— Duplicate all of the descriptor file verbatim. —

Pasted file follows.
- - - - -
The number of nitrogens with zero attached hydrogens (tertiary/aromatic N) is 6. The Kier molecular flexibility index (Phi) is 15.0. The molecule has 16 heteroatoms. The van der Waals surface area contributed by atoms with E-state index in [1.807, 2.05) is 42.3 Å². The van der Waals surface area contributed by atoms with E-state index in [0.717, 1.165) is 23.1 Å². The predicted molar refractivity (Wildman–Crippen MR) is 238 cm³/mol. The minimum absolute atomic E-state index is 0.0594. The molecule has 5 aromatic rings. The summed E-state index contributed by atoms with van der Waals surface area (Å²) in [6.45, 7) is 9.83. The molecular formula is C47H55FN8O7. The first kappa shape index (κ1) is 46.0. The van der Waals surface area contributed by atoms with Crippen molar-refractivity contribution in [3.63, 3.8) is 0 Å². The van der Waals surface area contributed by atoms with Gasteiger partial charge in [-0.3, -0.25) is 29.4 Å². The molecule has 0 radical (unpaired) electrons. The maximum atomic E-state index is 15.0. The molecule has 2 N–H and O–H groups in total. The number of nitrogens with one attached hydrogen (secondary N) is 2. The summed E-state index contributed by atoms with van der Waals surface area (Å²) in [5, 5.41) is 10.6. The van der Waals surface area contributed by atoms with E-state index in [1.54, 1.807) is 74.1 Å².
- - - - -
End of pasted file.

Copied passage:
The number of nitrogens with zero attached hydrogens (tertiary/aromatic N) is 6. The Kier molecular flexibility index (Phi) is 15.0. The molecule has 16 heteroatoms. The van der Waals surface area contributed by atoms with E-state index in [1.807, 2.05) is 42.3 Å². The van der Waals surface area contributed by atoms with E-state index in [0.717, 1.165) is 23.1 Å². The predicted molar refractivity (Wildman–Crippen MR) is 238 cm³/mol. The minimum absolute atomic E-state index is 0.0594. The molecule has 5 aromatic rings. The summed E-state index contributed by atoms with van der Waals surface area (Å²) in [6.45, 7) is 9.83. The molecular formula is C47H55FN8O7. The first kappa shape index (κ1) is 46.0. The van der Waals surface area contributed by atoms with Crippen molar-refractivity contribution in [3.63, 3.8) is 0 Å². The van der Waals surface area contributed by atoms with Gasteiger partial charge in [-0.3, -0.25) is 29.4 Å². The molecule has 0 radical (unpaired) electrons. The maximum atomic E-state index is 15.0. The molecule has 2 N–H and O–H groups in total. The number of nitrogens with one attached hydrogen (secondary N) is 2. The summed E-state index contributed by atoms with van der Waals surface area (Å²) in [5, 5.41) is 10.6. The van der Waals surface area contributed by atoms with E-state index in [1.54, 1.807) is 74.1 Å².